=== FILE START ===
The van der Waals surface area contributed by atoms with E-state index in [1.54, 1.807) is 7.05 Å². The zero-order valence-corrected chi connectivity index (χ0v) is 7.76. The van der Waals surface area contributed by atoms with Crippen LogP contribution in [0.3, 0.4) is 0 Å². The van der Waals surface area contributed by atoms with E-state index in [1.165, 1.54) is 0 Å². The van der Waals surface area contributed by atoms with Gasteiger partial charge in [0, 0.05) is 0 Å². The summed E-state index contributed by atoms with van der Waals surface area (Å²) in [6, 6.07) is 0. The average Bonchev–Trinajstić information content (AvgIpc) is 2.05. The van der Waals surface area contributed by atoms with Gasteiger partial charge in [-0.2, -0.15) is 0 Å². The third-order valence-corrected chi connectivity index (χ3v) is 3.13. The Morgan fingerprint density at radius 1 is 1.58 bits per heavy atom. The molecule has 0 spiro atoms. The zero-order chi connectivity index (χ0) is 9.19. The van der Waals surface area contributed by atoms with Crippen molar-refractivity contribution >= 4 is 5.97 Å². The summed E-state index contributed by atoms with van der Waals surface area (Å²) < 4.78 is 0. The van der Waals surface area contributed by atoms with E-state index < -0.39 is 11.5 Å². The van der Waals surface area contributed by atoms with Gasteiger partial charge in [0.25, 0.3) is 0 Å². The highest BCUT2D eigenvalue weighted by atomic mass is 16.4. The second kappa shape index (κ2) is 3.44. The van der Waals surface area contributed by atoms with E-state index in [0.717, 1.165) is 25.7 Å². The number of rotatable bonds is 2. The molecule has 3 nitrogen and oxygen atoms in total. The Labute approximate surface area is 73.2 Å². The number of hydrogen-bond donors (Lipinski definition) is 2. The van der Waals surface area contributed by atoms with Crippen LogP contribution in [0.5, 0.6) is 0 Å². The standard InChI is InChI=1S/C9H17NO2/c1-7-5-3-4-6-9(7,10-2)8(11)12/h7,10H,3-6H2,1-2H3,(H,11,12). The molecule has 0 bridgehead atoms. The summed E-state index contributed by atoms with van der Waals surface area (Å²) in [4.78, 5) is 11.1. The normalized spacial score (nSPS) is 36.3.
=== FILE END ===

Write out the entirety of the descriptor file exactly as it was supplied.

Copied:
The van der Waals surface area contributed by atoms with E-state index in [1.54, 1.807) is 7.05 Å². The zero-order valence-corrected chi connectivity index (χ0v) is 7.76. The van der Waals surface area contributed by atoms with Crippen LogP contribution in [0.3, 0.4) is 0 Å². The van der Waals surface area contributed by atoms with E-state index in [1.165, 1.54) is 0 Å². The van der Waals surface area contributed by atoms with Gasteiger partial charge in [0, 0.05) is 0 Å². The summed E-state index contributed by atoms with van der Waals surface area (Å²) in [6, 6.07) is 0. The average Bonchev–Trinajstić information content (AvgIpc) is 2.05. The van der Waals surface area contributed by atoms with Gasteiger partial charge in [-0.2, -0.15) is 0 Å². The third-order valence-corrected chi connectivity index (χ3v) is 3.13. The Morgan fingerprint density at radius 1 is 1.58 bits per heavy atom. The molecule has 0 spiro atoms. The zero-order chi connectivity index (χ0) is 9.19. The van der Waals surface area contributed by atoms with Crippen molar-refractivity contribution >= 4 is 5.97 Å². The summed E-state index contributed by atoms with van der Waals surface area (Å²) < 4.78 is 0. The van der Waals surface area contributed by atoms with E-state index < -0.39 is 11.5 Å². The van der Waals surface area contributed by atoms with Gasteiger partial charge in [0.25, 0.3) is 0 Å². The highest BCUT2D eigenvalue weighted by atomic mass is 16.4. The second kappa shape index (κ2) is 3.44. The van der Waals surface area contributed by atoms with E-state index in [0.717, 1.165) is 25.7 Å². The number of rotatable bonds is 2. The molecule has 3 nitrogen and oxygen atoms in total. The Labute approximate surface area is 73.2 Å². The number of hydrogen-bond donors (Lipinski definition) is 2. The van der Waals surface area contributed by atoms with Crippen LogP contribution in [0.5, 0.6) is 0 Å². The standard InChI is InChI=1S/C9H17NO2/c1-7-5-3-4-6-9(7,10-2)8(11)12/h7,10H,3-6H2,1-2H3,(H,11,12). The molecule has 0 bridgehead atoms. The summed E-state index contributed by atoms with van der Waals surface area (Å²) in [4.78, 5) is 11.1. The normalized spacial score (nSPS) is 36.3.